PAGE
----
Jane Church, Intern, BSR
This week, BSR held the second forum in its four-part Practitioner Discussion on Fuels, a set of web-based roundtables bringing together a cross-sector network to discuss sustainability opportunities for oil, natural gas, biofuels, and electric vehicles. The discussions are structured around four questions and are part of our wider Future of Fuels Stakeholder Forum series (PDF), which aims to advance the dialogue on systemic solutions for the most difficult sustainability problems facing transportation fuels.
In our first discussion, participants agreed that we must find ways to shift away from oil as a transportation fuel but questioned when that will happen, realistically, and what to do in the meantime. Some emphasized improving the impacts of oil production today by ensuring the adoption of best practices throughout the industry. Others favored the adoption of efficiency measures and new technologies.
Some participants pushed back on the idea of a technology panacea, arguing that when making investment decisions on new technologies, businesses must take care to think about the long term and how to achieve the biggest impact. Yet there is no silver-bullet replacement for oil when considering the different types of vehicle used, operational structures of businesses (e.g. long-haul freight versus intra-city delivery fleets), and technological limitations of alternatives.
In the second forum, participants acknowledged that oil would continue to be a dominant source of fuel, at least in the short term. However, diverse perspectives were raised about the role that natural gas can and should play as a transportation fuel. One camp was firmly against the use of natural gas as a fuel for transport, arguing that it is a dead end from a greenhouse gas footprint standpoint and that we should focus on developing other low-carbon fuels instead. Others pointed to the promise that natural gas holds for reducing emissions and for accelerating the clean-transportation industry.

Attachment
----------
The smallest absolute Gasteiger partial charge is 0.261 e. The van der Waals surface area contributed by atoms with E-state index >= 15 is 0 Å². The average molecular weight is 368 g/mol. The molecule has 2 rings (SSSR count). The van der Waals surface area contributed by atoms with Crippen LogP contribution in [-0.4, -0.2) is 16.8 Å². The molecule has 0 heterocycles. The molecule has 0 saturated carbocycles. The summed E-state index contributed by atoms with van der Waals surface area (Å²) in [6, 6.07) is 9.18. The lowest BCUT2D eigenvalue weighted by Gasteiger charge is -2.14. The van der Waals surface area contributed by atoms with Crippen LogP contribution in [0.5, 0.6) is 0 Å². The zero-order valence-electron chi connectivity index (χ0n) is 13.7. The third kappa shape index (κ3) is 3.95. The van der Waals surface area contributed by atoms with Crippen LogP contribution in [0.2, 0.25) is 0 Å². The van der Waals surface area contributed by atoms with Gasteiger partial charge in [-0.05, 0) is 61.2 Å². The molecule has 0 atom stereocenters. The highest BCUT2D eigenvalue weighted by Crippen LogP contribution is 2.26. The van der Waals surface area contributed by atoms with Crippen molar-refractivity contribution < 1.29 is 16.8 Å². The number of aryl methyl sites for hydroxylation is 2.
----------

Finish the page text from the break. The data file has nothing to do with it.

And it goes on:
Participants did agree that there are significant potential lifecycle impacts of natural gas that must be managed, such how it affects communities and water. There was widespread agreement that methane leakage in particular required more focused attention to improve understanding of impacts.
As we move into the second half of our series, we will seek to identify the perceived and potential obstacles to responsibly developing biofuels (July 9) and electric vehicles (July 23). Our discussions to date have revealed that we must focus on what can be done in the near term to improve the impacts of oil and natural gas production and use. This includes adopting best practices throughout the value chain and increasing our knowledge of impacts, which in turn will support better fuel management from a sustainability perspective.
This near-term focus must be coupled with long-term, strategic thinking on how businesses can shift away from oil toward fuels with better sustainability profiles. We have seen the opportunities and challenges that natural gas offers, and while biofuels and electric vehicles are promising as advanced low-carbon fuels, perspectives differ on how promising they truly are, particularly in the short term.
In our next two discussions, we will delve into the sustainability issues and impacts associated with biofuels and electric vehicles and what business can and should do to bring these fuels into the future mix.
Registration is still open for our biofuels and electric vehicles discussions. For more information on the Future of Fuels initiative, you can contact us at firstname.lastname@example.org and sign up for automatic updates.